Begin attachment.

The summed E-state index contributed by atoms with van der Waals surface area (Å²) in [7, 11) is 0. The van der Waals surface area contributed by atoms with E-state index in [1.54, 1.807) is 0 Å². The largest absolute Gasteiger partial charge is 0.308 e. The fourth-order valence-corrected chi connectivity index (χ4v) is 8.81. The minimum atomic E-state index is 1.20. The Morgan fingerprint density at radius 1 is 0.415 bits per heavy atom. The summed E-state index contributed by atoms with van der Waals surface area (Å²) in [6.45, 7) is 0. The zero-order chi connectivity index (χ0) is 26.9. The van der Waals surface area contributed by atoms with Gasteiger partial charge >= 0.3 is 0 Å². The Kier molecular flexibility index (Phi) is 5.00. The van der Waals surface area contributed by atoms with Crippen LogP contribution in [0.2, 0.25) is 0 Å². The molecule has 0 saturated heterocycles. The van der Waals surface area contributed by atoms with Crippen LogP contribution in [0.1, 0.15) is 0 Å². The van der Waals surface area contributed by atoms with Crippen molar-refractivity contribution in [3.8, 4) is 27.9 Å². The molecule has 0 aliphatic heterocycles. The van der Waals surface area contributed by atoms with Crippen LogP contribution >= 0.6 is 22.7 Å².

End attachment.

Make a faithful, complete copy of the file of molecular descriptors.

The summed E-state index contributed by atoms with van der Waals surface area (Å²) in [7, 11) is 0. The van der Waals surface area contributed by atoms with E-state index in [1.54, 1.807) is 0 Å². The largest absolute Gasteiger partial charge is 0.308 e. The fourth-order valence-corrected chi connectivity index (χ4v) is 8.81. The minimum atomic E-state index is 1.20. The Morgan fingerprint density at radius 1 is 0.415 bits per heavy atom. The summed E-state index contributed by atoms with van der Waals surface area (Å²) in [6.45, 7) is 0. The zero-order chi connectivity index (χ0) is 26.9. The van der Waals surface area contributed by atoms with Gasteiger partial charge >= 0.3 is 0 Å². The Kier molecular flexibility index (Phi) is 5.00. The van der Waals surface area contributed by atoms with Crippen LogP contribution in [0.2, 0.25) is 0 Å². The molecule has 0 saturated heterocycles. The van der Waals surface area contributed by atoms with Crippen LogP contribution in [0.1, 0.15) is 0 Å². The van der Waals surface area contributed by atoms with Crippen molar-refractivity contribution in [3.8, 4) is 27.9 Å². The molecule has 0 aliphatic heterocycles. The van der Waals surface area contributed by atoms with Crippen LogP contribution >= 0.6 is 22.7 Å².